Active Member

    Oct 14, 2009
    92
    7
    I use batch PCB it is about a month for final product $10 setup fee and $13.30 for the board (so $23.30 would get you 2 boards). the link to the board if you want it is here.

    That board is designed to fit nicely into this, and this cover drills nicely for the switch.
     
    Last edited: Feb 20, 2011
  9. kyroguy

    Thread Starter Member

    May 12, 2010
    77
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    I think I am going to hold off on the board. It would definitely make the project look nicer but I really don't want to wait a month for it. Also the added cost is a consideration. I have had good luck in the past just using the generic project boards.

    For future reference how do you make the custom PCB? Is there a program that you can enter a schematic and then it spits out the design? I love the look I just don't have the know how.
     
  10. PatM

    Active Member

    Dec 31, 2010
    81
    72
    Not a very elegant solution, but effective.

    N.O micro-switch, resting on a aspirin tablet, holding a relay activated to power the pump.

    When the aspirin gets wet, the switch opens the relay cutting power.
     
  11. erich_7719

    Active Member

    Oct 14, 2009
    92
    7
    I use Eagle. It takes some getting use to but it works. The home page is here if you want to check into it. Also I attached the Eagle files for this project if you want to check them out as well.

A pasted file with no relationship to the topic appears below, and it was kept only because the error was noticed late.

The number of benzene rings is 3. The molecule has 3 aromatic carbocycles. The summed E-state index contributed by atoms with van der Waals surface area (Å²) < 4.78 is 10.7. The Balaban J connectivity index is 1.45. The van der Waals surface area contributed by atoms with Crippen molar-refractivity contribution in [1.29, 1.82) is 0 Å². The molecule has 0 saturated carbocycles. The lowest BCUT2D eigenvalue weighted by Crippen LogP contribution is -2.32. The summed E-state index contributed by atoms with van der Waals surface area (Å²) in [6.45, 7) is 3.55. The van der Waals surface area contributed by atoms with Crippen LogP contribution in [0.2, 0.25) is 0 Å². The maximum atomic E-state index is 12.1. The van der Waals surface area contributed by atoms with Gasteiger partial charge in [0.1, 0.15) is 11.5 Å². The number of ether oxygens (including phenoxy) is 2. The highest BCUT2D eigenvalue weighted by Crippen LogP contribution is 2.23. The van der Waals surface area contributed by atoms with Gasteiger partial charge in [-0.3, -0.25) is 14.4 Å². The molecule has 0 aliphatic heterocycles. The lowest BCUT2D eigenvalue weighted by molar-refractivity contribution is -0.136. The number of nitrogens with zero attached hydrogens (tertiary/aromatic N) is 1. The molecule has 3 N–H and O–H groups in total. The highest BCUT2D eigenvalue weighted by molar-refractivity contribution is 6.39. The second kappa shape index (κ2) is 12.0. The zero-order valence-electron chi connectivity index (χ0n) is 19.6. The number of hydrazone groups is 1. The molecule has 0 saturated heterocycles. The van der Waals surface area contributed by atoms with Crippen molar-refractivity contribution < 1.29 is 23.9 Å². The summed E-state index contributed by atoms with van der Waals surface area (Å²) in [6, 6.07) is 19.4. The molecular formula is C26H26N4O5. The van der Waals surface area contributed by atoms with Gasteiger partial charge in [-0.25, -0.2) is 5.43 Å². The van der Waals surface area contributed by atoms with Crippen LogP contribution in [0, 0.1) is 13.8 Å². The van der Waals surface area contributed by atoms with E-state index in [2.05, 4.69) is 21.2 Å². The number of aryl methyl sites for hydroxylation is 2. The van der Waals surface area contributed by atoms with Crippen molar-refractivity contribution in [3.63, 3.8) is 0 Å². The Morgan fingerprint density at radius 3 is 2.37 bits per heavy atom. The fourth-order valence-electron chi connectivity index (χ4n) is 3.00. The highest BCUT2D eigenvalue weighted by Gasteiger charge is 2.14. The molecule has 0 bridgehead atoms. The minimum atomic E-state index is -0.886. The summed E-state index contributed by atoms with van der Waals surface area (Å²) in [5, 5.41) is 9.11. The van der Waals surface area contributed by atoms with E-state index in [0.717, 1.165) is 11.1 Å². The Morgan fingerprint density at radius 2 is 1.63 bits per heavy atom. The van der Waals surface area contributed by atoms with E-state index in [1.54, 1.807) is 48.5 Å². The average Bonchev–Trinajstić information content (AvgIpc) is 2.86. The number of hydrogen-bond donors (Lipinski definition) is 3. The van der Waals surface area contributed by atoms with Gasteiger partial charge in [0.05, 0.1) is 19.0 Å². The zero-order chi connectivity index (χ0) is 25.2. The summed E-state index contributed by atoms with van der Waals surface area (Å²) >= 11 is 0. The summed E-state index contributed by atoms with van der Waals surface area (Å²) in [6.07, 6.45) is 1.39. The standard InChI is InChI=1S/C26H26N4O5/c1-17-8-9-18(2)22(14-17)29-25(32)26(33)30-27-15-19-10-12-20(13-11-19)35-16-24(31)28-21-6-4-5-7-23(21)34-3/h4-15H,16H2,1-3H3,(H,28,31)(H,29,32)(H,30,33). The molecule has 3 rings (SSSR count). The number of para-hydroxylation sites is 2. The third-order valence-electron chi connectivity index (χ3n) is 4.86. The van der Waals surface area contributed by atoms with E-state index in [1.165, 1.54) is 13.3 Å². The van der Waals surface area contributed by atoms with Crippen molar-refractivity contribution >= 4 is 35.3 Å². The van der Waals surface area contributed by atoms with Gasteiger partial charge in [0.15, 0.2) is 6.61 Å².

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  12. kyroguy

    Thread Starter Member

    May 12, 2010
    77
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    Pam, that is an interesting idea. I just have a feeling by the time the aspirin dissolved there would be water on my floor...again. I need an instant solution. :)
     
  13. DustinGebhardt

    New Member

    Feb 21, 2011
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  14. kyroguy

    Thread Starter Member

    May 12, 2010
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    Dustin, what is the cost like on those? I am unlikely to use them for this project since I have already ordered other parts but I am always looking for inspiration for future projects!
     
  15. DustinGebhardt

    New Member

    Feb 21, 2011
    6
    0